By Sarah Costa, CMT
As professionals in the field of massage therapy today, we are constantly working hard to make a place for massage within the world of medicine. There have been great strides in recent decades to legitimize the efficacy of massage in the treatment of not just musculoskeletal dysfunction, but many common medical conditions as well. We are starting to see a shift as doctors are recommending or referring patients for massage. We are also seeing with more frequency that healthcare patients are no longer satisfied with the typical answers of pills or surgery. These people are becoming our clients, as they are looking for new medical options like massage and neurological stress reduction.
So what are some of the ways that massage has brought relief to previously frustrated health care patients? We can start with the most obvious: low back pain. A study by the Annals of Internal Medicine just released last month, found that patients that had received a one-hour massage each week for 10 weeks after the onset of the condition fared better than patients that received the traditional treatments of pain medication, muscle relaxers and physical therapy. This is no surprise to massage professionals, but it is refreshing to see that the medical community is started to develop scientific evidence that supports what our practice has been demonstrating for years. It is important for people to know that there is a more effective treatment for back pain than pills. The impact of this research can be profound when you consider that 80% of all people experience an episode of low back pain at least once in their lifetime and that as a nation it is the second largest job related medical complaint. An alarming percentage of health care dollars is spent each year on medical treatments for the back and neck; as of 2005 it was close to $90 billion.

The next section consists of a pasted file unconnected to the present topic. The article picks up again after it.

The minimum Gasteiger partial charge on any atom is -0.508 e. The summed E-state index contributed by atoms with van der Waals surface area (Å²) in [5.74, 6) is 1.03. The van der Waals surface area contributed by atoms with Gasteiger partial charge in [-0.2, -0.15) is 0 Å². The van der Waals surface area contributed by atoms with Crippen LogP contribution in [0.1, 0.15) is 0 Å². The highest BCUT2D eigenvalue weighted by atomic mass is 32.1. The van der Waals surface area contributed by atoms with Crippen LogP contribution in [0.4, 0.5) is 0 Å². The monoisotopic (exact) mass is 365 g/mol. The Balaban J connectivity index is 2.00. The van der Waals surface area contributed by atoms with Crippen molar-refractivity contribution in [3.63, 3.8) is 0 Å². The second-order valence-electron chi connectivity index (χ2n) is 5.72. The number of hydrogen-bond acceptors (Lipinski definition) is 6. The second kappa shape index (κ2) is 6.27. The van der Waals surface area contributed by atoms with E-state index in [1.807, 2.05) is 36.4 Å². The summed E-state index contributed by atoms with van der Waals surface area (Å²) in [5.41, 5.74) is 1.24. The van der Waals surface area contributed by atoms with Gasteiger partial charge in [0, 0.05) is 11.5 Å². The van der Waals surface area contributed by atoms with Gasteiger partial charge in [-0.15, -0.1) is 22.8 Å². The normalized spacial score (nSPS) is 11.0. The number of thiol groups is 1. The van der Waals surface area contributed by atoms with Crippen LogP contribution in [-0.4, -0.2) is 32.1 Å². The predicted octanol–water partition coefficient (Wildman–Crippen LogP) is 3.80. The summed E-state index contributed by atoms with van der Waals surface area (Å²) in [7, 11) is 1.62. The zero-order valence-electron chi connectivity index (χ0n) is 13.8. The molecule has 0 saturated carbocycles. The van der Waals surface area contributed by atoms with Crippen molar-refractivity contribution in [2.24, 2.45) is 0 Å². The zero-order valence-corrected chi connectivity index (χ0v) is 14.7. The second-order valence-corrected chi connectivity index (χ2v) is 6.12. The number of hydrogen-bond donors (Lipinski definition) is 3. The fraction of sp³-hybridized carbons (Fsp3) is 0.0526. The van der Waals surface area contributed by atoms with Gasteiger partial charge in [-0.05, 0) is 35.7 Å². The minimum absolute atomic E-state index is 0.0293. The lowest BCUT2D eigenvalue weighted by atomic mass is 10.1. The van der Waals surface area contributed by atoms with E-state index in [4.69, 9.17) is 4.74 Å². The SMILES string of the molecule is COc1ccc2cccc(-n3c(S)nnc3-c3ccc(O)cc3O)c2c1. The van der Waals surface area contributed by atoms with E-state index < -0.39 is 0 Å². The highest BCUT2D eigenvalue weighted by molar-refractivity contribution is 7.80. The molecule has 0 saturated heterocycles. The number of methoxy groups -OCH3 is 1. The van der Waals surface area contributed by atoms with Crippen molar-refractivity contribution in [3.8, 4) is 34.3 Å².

Clients have found massage therapy to be beneficial in ways that traditional medical treatments have not in regards to many other conditions. And, massage is on the rise. It’s being used to treat conditions like headaches/migraines, TMJ, fibromyalgia, arthritis, and lymphedema. In addition, massage can be used to postpone and even avoid orthopedic surgeries related to carpal tunnel, rotator cuff tears, and hip/ knee replacements. The medical community is still working on building the scientific research to back up our practical knowledge in regards to the efficacy of many of these treatments. As of right now, it boils down to the experiences of people like you; knowing they get relief from their regular visits to a massage therapist. As the strength and influence of alternative medicine grows in the United States, we will continue to see scientific evidence through research that supports the work that we do, because we know it works.